Guide to Holy Communion at St John the Evangelist, Washingborough

Holy communion, sometimes called the Eucharist, is a celebration of the Last Supper, the meal that Jesus shared with his closest followers before he was arrested and crucified. At that meal, Jesus explained that the bread which they shared represented his body which would shortly be broken for them and the wine represented his blood, which was poured out as he died.

Christians believe that Jesus' death, as the only sinless man, broke the bonds of death and that his blood washed away peoples' sins so that they might be able to enjoy eternity with God after their own deaths.  Early Christians, from about the year 150 AD, used a form of communion which our present service is based upon.

There are eleven parts to the service, nine lead up to the actual communion and a blessing afterwards is the last part.

In the text, the person 'running' the service is known as the President, because she or he presides.
There are usually four hymns, it's quite alright to not bother with the titles of the hymns but in order they are the Processional, the Gradual, the Offertory and the Recessional.

If you take communion and have a problem with gluten, we have some gluten-free wafers. Please let someone know before the service begins. If you are a tax-payer, you can gift aid your donation today in a yellow envelope.

Page 1

The gathering. Words of greeting are exchanged and the Prayer of Preparation is said by all. This prayer reminds everyone that nothing is hidden from God and that we come to the service for a holy purpose, putting aside thoughts of the world outside.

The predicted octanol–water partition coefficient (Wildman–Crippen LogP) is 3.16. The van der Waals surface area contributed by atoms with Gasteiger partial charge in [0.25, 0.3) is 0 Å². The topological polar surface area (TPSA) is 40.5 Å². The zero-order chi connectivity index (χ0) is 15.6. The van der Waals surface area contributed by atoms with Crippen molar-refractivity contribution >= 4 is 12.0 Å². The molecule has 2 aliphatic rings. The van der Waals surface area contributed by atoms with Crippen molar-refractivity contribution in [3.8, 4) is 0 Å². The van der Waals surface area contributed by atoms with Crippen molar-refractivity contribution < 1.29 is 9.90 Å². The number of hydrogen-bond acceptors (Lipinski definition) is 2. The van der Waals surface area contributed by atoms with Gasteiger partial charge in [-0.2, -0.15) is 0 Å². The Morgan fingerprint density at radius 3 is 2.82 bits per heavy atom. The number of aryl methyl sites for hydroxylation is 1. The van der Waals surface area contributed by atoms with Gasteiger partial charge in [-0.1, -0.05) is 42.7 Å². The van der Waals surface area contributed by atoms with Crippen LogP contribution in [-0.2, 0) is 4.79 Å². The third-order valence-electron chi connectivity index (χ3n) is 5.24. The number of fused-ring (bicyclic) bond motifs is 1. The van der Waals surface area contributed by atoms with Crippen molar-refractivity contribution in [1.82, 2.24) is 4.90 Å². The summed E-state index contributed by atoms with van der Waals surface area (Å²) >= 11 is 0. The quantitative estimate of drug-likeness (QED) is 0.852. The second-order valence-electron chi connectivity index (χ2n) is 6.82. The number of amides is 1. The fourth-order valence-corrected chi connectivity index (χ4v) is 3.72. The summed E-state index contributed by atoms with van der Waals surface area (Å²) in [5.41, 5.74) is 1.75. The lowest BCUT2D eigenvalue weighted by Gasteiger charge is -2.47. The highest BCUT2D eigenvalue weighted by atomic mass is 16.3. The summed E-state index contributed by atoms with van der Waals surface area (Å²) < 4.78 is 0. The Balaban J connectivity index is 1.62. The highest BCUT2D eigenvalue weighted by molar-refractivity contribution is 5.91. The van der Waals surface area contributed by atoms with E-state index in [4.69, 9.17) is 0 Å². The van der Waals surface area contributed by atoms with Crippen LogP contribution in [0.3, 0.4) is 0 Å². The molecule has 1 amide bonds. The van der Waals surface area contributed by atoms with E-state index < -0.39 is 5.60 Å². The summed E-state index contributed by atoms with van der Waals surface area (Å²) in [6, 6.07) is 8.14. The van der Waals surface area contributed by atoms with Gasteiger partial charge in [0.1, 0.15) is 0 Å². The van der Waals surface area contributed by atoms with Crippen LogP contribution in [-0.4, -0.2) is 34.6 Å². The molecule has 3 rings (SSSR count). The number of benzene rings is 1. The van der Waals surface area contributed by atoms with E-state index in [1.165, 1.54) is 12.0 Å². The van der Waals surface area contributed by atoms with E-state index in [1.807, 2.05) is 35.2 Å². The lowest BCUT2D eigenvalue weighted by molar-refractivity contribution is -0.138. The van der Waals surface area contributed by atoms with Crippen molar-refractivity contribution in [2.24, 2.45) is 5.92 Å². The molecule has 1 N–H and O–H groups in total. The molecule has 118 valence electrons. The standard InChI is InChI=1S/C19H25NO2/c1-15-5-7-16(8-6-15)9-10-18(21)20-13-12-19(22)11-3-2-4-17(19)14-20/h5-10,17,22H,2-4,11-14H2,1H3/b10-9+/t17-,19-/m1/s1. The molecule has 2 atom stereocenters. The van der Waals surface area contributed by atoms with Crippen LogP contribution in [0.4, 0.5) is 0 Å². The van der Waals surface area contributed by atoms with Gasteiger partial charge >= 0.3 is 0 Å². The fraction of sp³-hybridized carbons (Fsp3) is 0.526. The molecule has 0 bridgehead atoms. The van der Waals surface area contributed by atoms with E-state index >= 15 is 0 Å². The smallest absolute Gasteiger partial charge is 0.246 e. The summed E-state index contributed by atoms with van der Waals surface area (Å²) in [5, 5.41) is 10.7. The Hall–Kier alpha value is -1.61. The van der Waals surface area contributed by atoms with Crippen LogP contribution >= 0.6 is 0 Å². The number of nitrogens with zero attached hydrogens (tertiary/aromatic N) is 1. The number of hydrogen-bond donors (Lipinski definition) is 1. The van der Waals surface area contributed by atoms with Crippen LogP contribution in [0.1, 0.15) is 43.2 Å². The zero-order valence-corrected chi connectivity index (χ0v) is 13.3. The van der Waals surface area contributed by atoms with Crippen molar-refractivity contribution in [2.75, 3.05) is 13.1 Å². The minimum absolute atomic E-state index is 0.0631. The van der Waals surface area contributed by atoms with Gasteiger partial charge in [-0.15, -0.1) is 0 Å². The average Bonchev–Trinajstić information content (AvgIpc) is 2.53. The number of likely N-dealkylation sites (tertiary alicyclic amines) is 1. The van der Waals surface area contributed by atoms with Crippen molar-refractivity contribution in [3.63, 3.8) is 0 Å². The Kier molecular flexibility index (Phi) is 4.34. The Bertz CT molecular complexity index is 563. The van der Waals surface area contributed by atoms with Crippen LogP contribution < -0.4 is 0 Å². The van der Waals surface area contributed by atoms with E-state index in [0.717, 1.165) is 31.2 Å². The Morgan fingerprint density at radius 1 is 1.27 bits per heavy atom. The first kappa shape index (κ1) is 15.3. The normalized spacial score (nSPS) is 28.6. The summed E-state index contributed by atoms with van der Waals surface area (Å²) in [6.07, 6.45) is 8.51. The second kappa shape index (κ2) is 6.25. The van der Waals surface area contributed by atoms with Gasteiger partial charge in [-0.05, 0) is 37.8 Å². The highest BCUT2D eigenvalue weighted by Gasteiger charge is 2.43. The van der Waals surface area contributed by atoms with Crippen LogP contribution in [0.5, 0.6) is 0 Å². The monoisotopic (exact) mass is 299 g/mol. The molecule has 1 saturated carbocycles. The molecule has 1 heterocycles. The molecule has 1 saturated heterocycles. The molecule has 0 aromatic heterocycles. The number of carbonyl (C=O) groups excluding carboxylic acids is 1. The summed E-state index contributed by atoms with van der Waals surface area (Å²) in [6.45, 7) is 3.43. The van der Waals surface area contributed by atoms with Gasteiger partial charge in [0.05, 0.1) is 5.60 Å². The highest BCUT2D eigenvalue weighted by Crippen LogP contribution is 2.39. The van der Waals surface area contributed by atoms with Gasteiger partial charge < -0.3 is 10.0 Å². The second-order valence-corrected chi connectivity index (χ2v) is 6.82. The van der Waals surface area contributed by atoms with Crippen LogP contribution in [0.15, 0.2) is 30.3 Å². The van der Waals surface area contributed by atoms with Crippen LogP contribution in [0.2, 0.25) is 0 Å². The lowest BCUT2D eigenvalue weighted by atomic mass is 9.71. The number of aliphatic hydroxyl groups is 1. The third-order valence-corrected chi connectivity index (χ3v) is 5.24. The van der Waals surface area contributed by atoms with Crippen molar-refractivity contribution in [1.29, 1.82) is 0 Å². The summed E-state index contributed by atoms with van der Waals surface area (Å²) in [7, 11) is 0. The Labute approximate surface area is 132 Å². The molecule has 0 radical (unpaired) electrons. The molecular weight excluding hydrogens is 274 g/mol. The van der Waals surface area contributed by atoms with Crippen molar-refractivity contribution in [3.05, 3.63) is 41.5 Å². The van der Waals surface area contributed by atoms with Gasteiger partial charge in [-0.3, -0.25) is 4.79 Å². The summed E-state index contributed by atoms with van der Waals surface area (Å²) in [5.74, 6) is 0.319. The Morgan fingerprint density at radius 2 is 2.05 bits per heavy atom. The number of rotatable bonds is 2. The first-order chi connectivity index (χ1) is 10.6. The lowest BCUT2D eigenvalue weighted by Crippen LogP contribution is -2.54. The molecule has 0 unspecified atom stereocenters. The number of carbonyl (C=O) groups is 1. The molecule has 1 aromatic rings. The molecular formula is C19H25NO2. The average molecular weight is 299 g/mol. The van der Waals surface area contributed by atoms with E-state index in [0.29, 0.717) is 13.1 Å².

Page 2

At this point various excerpts from the Bible can be spoken. Some of them are given in full in the service booklet between pages 40 and 50. Usually, Jesus' summary of the law is used. Then an invitation to confess is said. This is a time in which we reflect on anything that we have done, said or thought that might not be acceptable to God.

Page 3

One of two confessions are used. The Anglican church doesn't usually go in for private confession but if there is anything troubling you please feel free to talk in private with the Rector or one of the church officials after the service.

Page 4

During Lent we sing the Kyrie eleison. These two Greek words mean 'Lord, have mercy'.

The president pronounces absolution, meaning that your personal sins are absolutely and permanently forgiven by God. If the president is an ordained minister, the actual words as printed are used. If the service is being taken by a Lay person, one who hasn't been ordained, the you is changed to us.

Page 5

The Gloria in Excelsis is the Latin for the words of the first line. This is an hymn of praise and worship. It too, is very ancient, dating from around 200AD. The first two lines are the words of the angels to the shepherds.

Because the church likes to use special and sometimes confusing names, the special prayer for the day is known as The Collect. It is printed in the pew news if you wish to follow it.

Page 6

Readings. Sometimes a section of the Old Testament is read followed by part of the New Testament. Usually, though, we just have a New Testament reading here. This is the first part of the service that a member of the congregation is responsible for.